The Brisbane to Gladstone Yacht Race has weathered worse storms than the Sydney to Hobart Yacht Race with Cyclone Emily causing havoc in 1972 as winds reached up to 96 knots. There were no casualties but only five of the 25 race starters finished the race that year.

Historical Timeline

1949

The first Brisbane to Gladstone Yacht Race was held with a fleet of seven yachts racing and six finishing. Line Honours went to Hoana (George Pickers) with a course time of 47hrs 8mins 25secs.  The overall race winner was Sea Prince (John Bourne) with a corrected time of 34hrs 22mins 18secs.  

Two yachts carried radios while Brisbane’s Homing Pigeon Club supplied pigeons to the others for position reporting. Each yacht issued with birds was to release two each day.

1950      

The second Brisbane to Gladstone Yacht Race was held with a fleet of 20 yachts entering, 16 starting and only five finishing. Kyeema, the race winner, reportedly finished the race in a 45mph gale. The last boat finished at 10.23am Wednesday, 37 minutes short of 5 days.

The race also saw the first women compete - V Wraight on Graphique, and Dorothy Sanderson, navigator on Sari Marais I.

The first NSW boat to be a Line Honours Winner as Kyeema, and the first steel hulled boat Southern Maid, competed.

1955

The race starting line was transferred from Woody Point to Sandgate, where it has remained ever since.

1957

The last major change was made to the course when it became compulsory for yachts to leave Lady Elliott Island to port thereby sailing to the north of the island.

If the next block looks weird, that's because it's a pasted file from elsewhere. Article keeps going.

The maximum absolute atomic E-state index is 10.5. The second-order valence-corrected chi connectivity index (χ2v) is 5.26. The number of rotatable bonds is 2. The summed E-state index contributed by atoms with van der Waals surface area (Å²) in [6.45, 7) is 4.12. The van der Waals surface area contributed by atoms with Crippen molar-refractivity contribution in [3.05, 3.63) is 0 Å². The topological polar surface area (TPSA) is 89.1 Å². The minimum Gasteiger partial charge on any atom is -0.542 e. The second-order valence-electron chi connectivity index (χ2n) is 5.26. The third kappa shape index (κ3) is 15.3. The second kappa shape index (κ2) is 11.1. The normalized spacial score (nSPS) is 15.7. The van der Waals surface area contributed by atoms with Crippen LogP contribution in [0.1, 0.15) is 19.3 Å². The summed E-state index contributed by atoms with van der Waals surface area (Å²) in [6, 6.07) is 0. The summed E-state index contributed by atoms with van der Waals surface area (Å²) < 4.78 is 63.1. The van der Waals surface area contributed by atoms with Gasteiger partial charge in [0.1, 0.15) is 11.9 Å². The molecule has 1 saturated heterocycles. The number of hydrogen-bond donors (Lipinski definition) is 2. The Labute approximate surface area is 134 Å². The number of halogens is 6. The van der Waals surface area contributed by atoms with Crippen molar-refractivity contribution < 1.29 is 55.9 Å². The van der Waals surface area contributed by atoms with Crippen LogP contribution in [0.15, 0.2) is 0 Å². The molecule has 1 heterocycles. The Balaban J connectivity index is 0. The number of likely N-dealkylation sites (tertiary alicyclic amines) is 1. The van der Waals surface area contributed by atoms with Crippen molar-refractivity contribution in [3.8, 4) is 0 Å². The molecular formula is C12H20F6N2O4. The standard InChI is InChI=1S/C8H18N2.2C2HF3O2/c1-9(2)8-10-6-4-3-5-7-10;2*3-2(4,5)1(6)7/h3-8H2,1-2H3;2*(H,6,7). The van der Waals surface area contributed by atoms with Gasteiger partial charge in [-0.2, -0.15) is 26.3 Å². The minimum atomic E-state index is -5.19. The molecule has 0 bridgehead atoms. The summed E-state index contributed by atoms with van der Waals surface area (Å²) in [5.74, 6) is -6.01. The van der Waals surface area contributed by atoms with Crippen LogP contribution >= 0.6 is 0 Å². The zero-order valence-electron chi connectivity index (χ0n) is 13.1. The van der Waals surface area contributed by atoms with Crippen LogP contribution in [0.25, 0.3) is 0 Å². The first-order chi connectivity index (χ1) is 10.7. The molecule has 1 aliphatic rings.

Competitors were also required to carry ‘two way radio telephones’ for the first time.

1959      

Fifteen yachts battled out of the bay in heavy conditions and a collision led to Cimba going aground on the northern end of Bribie Island. There were no injuries and she was re-floated with no major damage. Solo took out the double with only four other boats managing to finish.

1962      

The first challenge by Australia for the America’s Cup by Gretel, created immense interest from the general public and increased the knowledge and ability of designers, builders and spar makers in all aspects of Australian yachting.

1968      

The 20th race saw Laurabada competing in her 16th Brisbane to Gladstone and owner Ivan Holm and the crewman Doug Kemp competing in their 20th.

This was one of the slowest races to date, few boats had passed Mooloolaba by dawn on Saturday.  At least 10 yachts anchored off Breaksea Spit on Sunday night, with more using ‘the pick’ outside Gladstone Harbour.